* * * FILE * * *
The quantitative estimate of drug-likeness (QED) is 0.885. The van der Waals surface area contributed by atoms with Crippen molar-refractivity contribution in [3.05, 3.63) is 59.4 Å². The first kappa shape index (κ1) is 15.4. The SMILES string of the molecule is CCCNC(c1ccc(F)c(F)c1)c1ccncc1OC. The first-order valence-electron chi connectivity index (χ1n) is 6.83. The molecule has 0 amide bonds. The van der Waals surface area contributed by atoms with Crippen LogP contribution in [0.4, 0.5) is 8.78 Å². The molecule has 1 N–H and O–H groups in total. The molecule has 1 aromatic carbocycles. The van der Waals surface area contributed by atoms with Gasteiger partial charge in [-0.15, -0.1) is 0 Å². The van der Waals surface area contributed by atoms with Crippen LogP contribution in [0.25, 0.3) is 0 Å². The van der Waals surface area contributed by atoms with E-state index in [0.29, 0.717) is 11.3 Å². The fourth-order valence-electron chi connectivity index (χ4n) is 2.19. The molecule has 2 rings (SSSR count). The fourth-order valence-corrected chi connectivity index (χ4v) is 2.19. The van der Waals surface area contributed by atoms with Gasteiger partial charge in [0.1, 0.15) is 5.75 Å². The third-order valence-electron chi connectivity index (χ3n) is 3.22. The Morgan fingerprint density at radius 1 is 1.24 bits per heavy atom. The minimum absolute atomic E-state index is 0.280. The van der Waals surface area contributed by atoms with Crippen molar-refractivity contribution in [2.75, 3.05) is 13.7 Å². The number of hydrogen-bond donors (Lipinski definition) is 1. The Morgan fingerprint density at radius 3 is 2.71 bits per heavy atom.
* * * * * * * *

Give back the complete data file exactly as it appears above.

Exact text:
The quantitative estimate of drug-likeness (QED) is 0.885. The van der Waals surface area contributed by atoms with Crippen molar-refractivity contribution in [3.05, 3.63) is 59.4 Å². The first kappa shape index (κ1) is 15.4. The SMILES string of the molecule is CCCNC(c1ccc(F)c(F)c1)c1ccncc1OC. The first-order valence-electron chi connectivity index (χ1n) is 6.83. The molecule has 0 amide bonds. The van der Waals surface area contributed by atoms with Crippen LogP contribution in [0.4, 0.5) is 8.78 Å². The molecule has 1 N–H and O–H groups in total. The molecule has 1 aromatic carbocycles. The van der Waals surface area contributed by atoms with Gasteiger partial charge in [-0.15, -0.1) is 0 Å². The van der Waals surface area contributed by atoms with Crippen LogP contribution in [0.25, 0.3) is 0 Å². The van der Waals surface area contributed by atoms with E-state index in [0.29, 0.717) is 11.3 Å². The fourth-order valence-electron chi connectivity index (χ4n) is 2.19. The molecule has 2 rings (SSSR count). The fourth-order valence-corrected chi connectivity index (χ4v) is 2.19. The van der Waals surface area contributed by atoms with Gasteiger partial charge in [0.1, 0.15) is 5.75 Å². The third-order valence-electron chi connectivity index (χ3n) is 3.22. The Morgan fingerprint density at radius 1 is 1.24 bits per heavy atom. The minimum absolute atomic E-state index is 0.280. The van der Waals surface area contributed by atoms with Crippen molar-refractivity contribution in [2.75, 3.05) is 13.7 Å². The number of hydrogen-bond donors (Lipinski definition) is 1. The Morgan fingerprint density at radius 3 is 2.71 bits per heavy atom.